Debugging user-defined functions

Many things can go wrong in user-defined functions (UDFs), so debugging support is important for the user to write the code and easily verify that it works as expected. UDFs can be implemented in any programming language as long as they take the form of an executable that reads from standard input and writes to standard output. Here are some general tips for printing information to the log and running the UDFs in limited ways to help work through issues without needing to run the entire data flow of the DeepDive application.

Printing to the log

Remember that the standard output of a UDF is already reserved for TSV formatted data that gets loaded into the database. Therefore when a typical print statement is used for debugging, it won't appear anywhere in the log but just mangle the TSV output stream and ultimately fail the UDF execution or corrupt its output. The correct way to print log statements is to print to the standard error. Below is an example in Python.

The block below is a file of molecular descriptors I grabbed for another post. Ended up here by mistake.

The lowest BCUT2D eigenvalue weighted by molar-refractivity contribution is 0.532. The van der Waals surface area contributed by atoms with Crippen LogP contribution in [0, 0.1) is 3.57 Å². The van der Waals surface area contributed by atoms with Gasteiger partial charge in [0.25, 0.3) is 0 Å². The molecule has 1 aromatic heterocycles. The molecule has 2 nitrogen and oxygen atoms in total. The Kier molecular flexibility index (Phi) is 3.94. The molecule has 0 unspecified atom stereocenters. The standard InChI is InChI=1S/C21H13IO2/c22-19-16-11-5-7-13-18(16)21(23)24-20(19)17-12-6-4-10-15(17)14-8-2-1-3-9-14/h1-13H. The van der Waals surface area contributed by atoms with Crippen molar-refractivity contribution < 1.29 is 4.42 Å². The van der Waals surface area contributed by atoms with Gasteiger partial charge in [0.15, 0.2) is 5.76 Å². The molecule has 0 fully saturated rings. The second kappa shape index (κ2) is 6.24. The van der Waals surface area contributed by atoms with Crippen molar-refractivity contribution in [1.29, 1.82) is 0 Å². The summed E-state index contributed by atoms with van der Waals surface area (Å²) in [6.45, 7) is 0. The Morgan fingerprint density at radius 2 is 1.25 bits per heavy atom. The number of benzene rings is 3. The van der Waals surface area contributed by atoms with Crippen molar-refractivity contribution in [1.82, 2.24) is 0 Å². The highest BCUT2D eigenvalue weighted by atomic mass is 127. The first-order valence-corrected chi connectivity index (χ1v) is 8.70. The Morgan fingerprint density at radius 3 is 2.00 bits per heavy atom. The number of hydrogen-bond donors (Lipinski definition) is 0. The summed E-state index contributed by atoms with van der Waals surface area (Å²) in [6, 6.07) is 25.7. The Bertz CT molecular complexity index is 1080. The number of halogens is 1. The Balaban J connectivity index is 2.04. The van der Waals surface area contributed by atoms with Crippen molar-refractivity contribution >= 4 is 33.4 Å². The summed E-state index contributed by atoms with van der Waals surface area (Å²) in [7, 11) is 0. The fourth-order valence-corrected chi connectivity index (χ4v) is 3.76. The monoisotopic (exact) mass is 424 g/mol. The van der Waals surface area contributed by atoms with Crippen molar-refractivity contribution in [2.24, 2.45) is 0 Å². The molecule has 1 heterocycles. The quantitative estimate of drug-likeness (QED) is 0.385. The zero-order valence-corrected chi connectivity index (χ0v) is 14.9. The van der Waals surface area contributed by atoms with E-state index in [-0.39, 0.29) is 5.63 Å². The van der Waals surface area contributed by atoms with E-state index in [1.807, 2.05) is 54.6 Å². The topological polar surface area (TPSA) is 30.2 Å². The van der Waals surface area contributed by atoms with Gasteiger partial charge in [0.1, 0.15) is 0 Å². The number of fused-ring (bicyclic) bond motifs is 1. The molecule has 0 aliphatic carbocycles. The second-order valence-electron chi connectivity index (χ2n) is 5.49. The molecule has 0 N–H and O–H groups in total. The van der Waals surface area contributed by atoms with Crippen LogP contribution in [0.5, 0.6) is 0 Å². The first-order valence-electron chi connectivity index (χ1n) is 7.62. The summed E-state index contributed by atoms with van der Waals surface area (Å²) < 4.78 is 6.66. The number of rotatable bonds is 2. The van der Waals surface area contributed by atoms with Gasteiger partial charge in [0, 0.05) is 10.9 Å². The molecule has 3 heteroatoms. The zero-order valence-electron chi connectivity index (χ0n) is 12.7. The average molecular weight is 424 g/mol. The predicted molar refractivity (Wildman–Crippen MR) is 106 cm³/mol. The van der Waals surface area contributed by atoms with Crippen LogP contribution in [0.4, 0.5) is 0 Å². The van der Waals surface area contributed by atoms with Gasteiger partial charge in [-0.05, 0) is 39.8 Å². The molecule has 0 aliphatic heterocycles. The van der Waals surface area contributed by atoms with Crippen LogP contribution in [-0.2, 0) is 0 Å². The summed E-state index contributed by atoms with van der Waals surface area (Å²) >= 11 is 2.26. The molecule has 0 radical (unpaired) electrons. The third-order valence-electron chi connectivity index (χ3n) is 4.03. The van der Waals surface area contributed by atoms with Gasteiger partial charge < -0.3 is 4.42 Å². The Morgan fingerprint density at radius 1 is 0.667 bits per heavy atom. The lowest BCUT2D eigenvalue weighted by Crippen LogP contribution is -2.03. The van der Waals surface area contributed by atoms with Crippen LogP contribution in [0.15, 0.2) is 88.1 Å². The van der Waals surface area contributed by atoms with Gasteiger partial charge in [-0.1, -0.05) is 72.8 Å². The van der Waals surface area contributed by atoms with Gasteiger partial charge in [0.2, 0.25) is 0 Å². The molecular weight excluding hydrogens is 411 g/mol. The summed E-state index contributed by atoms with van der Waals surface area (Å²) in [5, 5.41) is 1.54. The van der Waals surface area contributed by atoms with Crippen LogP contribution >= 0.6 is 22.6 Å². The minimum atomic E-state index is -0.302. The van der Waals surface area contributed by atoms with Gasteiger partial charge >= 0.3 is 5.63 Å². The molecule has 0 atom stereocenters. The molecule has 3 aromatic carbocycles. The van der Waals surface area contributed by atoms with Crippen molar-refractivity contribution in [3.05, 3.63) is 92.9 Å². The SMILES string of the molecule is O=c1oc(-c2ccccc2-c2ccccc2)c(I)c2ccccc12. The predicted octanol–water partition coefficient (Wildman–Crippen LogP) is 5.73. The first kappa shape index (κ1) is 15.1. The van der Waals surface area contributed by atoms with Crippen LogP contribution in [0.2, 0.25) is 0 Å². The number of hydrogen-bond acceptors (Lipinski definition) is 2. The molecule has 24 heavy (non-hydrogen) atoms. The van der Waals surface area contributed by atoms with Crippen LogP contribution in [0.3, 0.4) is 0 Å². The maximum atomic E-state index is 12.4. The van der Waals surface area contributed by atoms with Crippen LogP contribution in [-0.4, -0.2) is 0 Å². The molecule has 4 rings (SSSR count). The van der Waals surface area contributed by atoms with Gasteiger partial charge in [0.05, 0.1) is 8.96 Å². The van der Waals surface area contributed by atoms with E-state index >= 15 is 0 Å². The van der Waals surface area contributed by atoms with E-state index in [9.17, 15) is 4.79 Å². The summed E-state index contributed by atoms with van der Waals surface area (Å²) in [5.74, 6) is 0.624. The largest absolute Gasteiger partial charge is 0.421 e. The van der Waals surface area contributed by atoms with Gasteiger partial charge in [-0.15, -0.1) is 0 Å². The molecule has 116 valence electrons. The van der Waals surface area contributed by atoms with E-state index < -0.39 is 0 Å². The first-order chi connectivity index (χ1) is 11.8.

#!/usr/bin/env python
from deepdive import *
import sys

@returns( ... )
def extract( ... ):
    print >>sys.stderr, 'This prints some_object to logs :', some_object

During execution of the script, anything written to standard error appears in the console as well as in the file named run.log under the run/LATEST/ directory.

Executing UDFs within DeepDive's environment

To assist with debugging issues in UDFs, DeepDive provides a wrapper command to directly execute it within the same environment it uses for the actual execution.

Suppose a Python UDF at udf/ imports deepdive and ddlib as suggested in the guide for writing UDFs. When run normally as a Python script, it will give an error that looks like this:

python udf/
Traceback (most recent call last):
  File "udf/", line 2, in <module>
    from deepdive import *
ImportError: No module named deepdive

Instead, by prefixing the command with deepdive env, they can be executed as if they were executed in the middle of DeepDive's data flow.

deepdive env python udf/

This will take TSV rows from standard input and print TSV rows to standard output as well as debug logs to standard error. It can therefore be debugged just like a normal Python program.